Often described by visitors as a hidden treasure, somewhere that they have stumbled across, Westbury is a pretty English-style village on the Great Western Tiers tourist Route between Devonport and Launceston. A village green, lots of tree-lined streets, old courtyards and stables, elegant old inns and a feast of charming old buildings means a visitor could easily spend a day just wandering around the streets. A classic Georgian village and classified historic town, Westbury was developed as a military garrison and the troops were barracked around what today is the Village Green, reputedly one of the few traditional village greens in Australia. Prisoners were put in stocks on the green.
The scale of the town s original survey was such that it is clear there were plans for Westbury to become a city, but the town never did grow. It is today a town where time has stood still. This quaint 19th century village offers a number of reasons to stop and explore.
Blessed with rich red soil, the colinial village of Hagley is situated in the middle of some of Australia's best farm land. Hagley is a centre for hazelnuts, with numerous properties in the area dedicated to growing them. It has a population of around 150 people.
Hagley is on the Meander River which, until the founding of Westbury in the early 1820s, was known as The Western River. The town began in 1825 when William Lyttleton was granted 560 acres by the government. He named his land Hagley after his ancestral home in England. The town was gazetted in April 1866.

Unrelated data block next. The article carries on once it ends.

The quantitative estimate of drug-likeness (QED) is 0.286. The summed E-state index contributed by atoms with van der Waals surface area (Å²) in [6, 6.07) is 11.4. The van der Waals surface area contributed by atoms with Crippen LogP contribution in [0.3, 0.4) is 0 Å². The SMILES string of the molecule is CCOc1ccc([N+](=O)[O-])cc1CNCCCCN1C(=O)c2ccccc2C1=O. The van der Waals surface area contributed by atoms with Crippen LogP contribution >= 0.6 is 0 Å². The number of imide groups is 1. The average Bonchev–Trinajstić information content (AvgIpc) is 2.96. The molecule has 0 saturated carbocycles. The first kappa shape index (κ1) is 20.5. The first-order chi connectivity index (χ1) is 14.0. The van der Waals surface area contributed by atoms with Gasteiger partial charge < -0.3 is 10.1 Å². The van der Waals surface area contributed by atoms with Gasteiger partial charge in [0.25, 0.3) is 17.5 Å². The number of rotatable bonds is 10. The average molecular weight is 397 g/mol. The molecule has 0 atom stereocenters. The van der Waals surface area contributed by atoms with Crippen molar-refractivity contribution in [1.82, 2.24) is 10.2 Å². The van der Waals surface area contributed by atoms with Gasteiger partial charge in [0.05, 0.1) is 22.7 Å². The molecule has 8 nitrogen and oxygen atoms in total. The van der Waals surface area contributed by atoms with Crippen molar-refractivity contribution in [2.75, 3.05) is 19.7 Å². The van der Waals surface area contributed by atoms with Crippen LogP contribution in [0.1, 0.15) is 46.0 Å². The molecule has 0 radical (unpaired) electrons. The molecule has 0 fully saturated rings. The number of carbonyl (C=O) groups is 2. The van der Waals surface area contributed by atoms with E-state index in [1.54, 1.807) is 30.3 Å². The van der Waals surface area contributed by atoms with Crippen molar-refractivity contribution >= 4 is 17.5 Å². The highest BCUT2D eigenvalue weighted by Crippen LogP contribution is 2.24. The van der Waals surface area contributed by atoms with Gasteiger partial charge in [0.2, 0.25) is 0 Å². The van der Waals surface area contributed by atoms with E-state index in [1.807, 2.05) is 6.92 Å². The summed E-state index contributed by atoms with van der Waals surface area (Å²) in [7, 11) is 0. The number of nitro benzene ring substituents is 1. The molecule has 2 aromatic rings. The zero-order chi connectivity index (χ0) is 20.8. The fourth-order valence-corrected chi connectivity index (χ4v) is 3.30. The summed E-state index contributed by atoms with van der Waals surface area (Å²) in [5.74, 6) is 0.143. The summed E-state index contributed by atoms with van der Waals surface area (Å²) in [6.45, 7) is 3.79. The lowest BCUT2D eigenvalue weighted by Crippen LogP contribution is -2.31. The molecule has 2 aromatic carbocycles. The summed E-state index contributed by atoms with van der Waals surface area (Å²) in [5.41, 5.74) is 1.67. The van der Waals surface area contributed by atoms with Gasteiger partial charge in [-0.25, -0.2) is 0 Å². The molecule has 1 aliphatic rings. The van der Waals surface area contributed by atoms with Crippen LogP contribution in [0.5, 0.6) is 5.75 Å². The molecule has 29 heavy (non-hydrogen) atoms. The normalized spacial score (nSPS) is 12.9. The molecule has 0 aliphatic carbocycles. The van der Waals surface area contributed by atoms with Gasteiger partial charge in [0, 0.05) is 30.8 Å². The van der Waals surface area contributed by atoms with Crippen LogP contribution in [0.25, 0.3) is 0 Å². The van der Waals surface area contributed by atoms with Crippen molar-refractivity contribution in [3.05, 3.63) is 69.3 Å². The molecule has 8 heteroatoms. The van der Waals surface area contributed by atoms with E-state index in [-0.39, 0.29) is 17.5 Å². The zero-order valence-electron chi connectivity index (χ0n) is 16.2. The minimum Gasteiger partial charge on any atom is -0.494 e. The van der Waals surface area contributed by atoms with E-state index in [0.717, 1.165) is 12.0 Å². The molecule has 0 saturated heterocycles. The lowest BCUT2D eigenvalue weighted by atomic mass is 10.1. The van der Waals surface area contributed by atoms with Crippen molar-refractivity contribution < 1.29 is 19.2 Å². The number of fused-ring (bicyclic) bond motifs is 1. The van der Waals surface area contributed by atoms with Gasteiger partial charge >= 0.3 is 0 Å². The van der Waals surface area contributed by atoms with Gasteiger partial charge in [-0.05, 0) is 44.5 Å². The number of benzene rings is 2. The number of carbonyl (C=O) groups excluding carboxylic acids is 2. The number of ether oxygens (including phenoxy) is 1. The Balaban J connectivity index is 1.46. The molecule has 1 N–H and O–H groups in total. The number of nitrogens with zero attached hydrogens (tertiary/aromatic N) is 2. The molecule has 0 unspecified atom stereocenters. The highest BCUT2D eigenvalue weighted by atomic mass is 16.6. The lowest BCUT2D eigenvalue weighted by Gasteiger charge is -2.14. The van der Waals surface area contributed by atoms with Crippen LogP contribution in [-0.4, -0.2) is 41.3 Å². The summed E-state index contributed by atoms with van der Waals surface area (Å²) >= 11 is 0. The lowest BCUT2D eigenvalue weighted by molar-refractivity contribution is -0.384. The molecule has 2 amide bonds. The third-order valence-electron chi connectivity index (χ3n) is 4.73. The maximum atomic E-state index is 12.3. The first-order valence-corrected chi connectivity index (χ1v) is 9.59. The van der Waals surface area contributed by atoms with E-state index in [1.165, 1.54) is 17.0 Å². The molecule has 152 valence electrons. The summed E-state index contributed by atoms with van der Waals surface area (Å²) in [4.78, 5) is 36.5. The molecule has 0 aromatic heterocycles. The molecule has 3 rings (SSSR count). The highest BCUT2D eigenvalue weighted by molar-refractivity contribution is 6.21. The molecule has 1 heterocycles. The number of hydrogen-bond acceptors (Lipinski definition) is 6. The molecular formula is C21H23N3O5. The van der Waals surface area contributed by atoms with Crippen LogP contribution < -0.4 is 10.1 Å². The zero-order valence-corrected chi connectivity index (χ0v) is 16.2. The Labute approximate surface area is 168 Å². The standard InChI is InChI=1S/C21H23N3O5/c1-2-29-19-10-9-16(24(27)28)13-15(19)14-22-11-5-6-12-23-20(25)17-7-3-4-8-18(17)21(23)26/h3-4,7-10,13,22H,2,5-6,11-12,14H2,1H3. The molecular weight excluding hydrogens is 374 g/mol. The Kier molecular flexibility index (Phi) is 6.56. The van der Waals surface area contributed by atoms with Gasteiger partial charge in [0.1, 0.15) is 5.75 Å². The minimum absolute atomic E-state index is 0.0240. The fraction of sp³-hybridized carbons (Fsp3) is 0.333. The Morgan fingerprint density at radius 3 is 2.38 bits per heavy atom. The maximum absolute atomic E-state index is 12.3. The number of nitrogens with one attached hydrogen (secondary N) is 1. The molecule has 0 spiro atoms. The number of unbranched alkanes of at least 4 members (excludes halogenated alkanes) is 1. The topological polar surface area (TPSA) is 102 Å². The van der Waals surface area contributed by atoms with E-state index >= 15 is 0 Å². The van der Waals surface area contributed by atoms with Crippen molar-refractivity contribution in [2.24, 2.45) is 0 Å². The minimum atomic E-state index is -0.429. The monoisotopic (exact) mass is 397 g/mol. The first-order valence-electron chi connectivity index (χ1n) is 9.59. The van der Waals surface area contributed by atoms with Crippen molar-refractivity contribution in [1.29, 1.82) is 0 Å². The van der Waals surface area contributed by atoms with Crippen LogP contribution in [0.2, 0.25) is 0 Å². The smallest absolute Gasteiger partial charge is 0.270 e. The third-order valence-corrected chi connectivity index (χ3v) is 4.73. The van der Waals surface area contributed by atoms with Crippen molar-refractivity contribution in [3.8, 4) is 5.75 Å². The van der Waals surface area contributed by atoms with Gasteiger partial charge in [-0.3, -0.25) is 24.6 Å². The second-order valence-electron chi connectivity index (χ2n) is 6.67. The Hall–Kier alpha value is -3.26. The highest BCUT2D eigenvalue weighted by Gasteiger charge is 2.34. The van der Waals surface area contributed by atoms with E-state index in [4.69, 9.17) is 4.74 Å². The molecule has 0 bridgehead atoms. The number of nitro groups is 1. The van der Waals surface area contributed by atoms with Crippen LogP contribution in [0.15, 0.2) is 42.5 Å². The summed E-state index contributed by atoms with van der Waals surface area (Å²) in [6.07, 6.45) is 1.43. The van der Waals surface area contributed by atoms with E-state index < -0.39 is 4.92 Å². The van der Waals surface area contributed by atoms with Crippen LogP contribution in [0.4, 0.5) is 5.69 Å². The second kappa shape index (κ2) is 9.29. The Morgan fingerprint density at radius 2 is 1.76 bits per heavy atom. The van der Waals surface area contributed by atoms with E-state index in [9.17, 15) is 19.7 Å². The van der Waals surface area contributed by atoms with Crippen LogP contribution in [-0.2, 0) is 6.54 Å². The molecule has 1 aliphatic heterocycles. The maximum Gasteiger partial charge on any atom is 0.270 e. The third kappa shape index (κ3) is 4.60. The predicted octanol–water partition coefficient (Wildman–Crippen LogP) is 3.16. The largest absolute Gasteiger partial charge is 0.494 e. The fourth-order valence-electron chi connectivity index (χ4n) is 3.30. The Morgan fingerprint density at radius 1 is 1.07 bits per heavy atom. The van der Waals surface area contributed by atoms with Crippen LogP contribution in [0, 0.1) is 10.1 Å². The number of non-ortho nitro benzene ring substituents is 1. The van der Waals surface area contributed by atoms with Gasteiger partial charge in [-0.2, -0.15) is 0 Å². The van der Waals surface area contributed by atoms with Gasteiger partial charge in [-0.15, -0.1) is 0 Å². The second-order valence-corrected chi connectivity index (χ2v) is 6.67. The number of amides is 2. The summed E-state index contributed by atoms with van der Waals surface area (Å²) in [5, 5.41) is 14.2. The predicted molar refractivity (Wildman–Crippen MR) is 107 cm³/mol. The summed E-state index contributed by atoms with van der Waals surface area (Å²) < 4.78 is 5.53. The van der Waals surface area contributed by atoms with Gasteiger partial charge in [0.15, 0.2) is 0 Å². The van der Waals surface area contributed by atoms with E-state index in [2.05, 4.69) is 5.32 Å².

Carrick is another small historic village, 17 kilometres west of Launceston, on the banks of the Liffey River. The Meander Valley Highway passes through the town's centre. Carrick has a well-preserved 19th-century heritage; fifteen of its colonial buildings are listed on the Tasmanian Heritage Register including Carrick House (1840), St Andrew's Church (1848), the Old Watch house (1837), Monds Roller Mill (1846) and the Carrick Hotel (1833).
Hadspen is a small town that functions as a "dormitory suburb", an extension of the Launceston metropolitan area. Entally House lies on the Town's west, across the South Eask River. The town has a small shopping centre with a post office and service station, adjacent to a large caravan and cabin park. Development has been almost entirely residential and mostly on the northern side of Meander Valley Highway. Hadspen has grown without any area set aside for small commercial operations, a fact that has led to just a single shopping complex.
Though not in the Meander Valley, the town of Longford is only 15 km from both Carrick and Hadspen, and close enough to be included in a visit to the Meander Valley. Situated in one of Tasmania's greatest pastoral areas, the town of Longford is an agricultural and administrative centre located at the junction of the South Esk and Macqarie Rivers. It's grid structure is bent on a central axis, giving interesting views along streets at the town centre, which is tightly designed, with generally harmonious buildings. Longford contains some of Tasmania's finest historic homes and estates.